Maracaibo Mayhem: VIASA Douglas DC-9-32 YV-C-AVD by Aeroclassics

It has been ups and downs of recent for Aeroclassics and hopefully the grand old brand can come through. March 2020 was the first month of Aeroclassics new selling mechanism whereby it no longer was selling to the majority of retailers inside the US and Canada. Instead it is now going direct from the distributor via its new website I can only imagine the damage that Covid-19 will reek on model sales, especially with the volatile exchange rates but March’s releases were a solid set and I am always a sucker for their DC-9s.



This is the only usable Viasa DC-9 photo I can find. It isn’t the same aircraft but is the DC-9-10 in 1971. RuthAS / CC BY (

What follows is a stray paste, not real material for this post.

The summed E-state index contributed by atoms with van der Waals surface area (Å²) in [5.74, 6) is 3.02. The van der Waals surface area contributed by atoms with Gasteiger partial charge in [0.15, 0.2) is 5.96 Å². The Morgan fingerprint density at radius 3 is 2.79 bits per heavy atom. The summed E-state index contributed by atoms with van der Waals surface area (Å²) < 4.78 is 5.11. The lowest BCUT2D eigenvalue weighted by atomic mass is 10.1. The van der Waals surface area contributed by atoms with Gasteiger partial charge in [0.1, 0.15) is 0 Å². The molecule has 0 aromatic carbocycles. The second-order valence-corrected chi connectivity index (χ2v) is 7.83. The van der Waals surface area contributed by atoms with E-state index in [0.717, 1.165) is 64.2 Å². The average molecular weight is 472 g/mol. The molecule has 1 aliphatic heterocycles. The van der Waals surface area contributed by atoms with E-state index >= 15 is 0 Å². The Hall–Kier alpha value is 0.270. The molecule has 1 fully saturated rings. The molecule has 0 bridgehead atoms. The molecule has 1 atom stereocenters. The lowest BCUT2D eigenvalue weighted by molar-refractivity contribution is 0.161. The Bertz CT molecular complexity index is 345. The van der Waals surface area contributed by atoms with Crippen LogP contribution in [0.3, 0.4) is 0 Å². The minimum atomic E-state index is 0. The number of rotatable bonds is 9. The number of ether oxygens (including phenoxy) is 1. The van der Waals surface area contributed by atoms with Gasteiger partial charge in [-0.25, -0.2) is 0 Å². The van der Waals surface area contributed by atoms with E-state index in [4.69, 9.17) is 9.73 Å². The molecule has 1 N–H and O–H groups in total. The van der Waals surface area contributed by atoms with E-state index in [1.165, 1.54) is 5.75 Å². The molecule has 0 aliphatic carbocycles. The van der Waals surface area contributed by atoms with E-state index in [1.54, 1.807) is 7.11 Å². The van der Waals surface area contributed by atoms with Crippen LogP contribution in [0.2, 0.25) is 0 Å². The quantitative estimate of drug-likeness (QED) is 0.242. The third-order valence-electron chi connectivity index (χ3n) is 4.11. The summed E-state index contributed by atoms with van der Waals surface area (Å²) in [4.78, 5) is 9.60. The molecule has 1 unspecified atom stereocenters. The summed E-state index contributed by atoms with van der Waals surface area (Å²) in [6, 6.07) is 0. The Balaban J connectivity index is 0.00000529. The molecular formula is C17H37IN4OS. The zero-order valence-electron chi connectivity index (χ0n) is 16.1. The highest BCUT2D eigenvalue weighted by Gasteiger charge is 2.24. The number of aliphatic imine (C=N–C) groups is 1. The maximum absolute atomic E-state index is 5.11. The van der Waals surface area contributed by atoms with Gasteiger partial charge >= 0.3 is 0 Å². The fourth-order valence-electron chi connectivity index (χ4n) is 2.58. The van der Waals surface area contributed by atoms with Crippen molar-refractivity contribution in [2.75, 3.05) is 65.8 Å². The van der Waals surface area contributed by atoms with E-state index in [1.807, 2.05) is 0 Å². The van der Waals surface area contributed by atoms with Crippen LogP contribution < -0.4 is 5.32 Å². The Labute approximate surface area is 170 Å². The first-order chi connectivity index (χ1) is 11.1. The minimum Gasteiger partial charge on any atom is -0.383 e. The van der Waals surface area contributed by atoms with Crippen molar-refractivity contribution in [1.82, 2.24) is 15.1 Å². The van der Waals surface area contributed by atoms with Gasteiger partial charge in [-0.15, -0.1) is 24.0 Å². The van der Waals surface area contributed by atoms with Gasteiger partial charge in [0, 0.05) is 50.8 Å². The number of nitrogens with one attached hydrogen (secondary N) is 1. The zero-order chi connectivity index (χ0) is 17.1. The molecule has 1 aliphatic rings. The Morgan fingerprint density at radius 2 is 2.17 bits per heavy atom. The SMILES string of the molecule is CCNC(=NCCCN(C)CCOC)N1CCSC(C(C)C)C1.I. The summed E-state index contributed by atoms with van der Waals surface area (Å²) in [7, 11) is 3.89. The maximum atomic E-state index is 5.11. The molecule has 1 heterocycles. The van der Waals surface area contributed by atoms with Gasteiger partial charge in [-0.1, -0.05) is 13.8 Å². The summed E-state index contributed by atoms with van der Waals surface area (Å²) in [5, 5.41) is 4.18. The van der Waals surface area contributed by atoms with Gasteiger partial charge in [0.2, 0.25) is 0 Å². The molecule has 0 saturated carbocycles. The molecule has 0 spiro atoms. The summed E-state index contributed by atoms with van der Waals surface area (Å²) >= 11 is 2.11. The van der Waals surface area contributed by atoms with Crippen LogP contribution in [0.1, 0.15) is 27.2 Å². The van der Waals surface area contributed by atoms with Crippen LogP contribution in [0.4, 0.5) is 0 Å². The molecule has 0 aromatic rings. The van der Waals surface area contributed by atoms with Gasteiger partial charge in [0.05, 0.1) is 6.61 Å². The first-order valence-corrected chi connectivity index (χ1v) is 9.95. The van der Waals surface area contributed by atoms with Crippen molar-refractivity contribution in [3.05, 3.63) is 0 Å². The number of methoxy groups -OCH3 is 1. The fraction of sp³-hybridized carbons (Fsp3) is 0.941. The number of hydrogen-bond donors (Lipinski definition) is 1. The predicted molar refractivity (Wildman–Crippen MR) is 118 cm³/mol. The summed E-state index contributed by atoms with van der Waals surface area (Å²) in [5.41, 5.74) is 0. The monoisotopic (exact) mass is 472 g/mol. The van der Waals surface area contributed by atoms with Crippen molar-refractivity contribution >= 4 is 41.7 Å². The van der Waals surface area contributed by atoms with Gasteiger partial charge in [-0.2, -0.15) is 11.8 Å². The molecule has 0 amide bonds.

Venezolana Internacional de Aviación Sociedad Anónima (VIASA) was formed on November 21, 1960 from the merger of L.A.V and the international operations of AVENSA. Together with a strong relationship with the Dutch flag carrier KLM VIASA became one of the leading South American airlines during the 1960s. Its initial jet equipment were KLM DC-8s and a trio of its own Convair 880s. The latter were used on international routes within the Americas, including as far North as New York and New Orleans.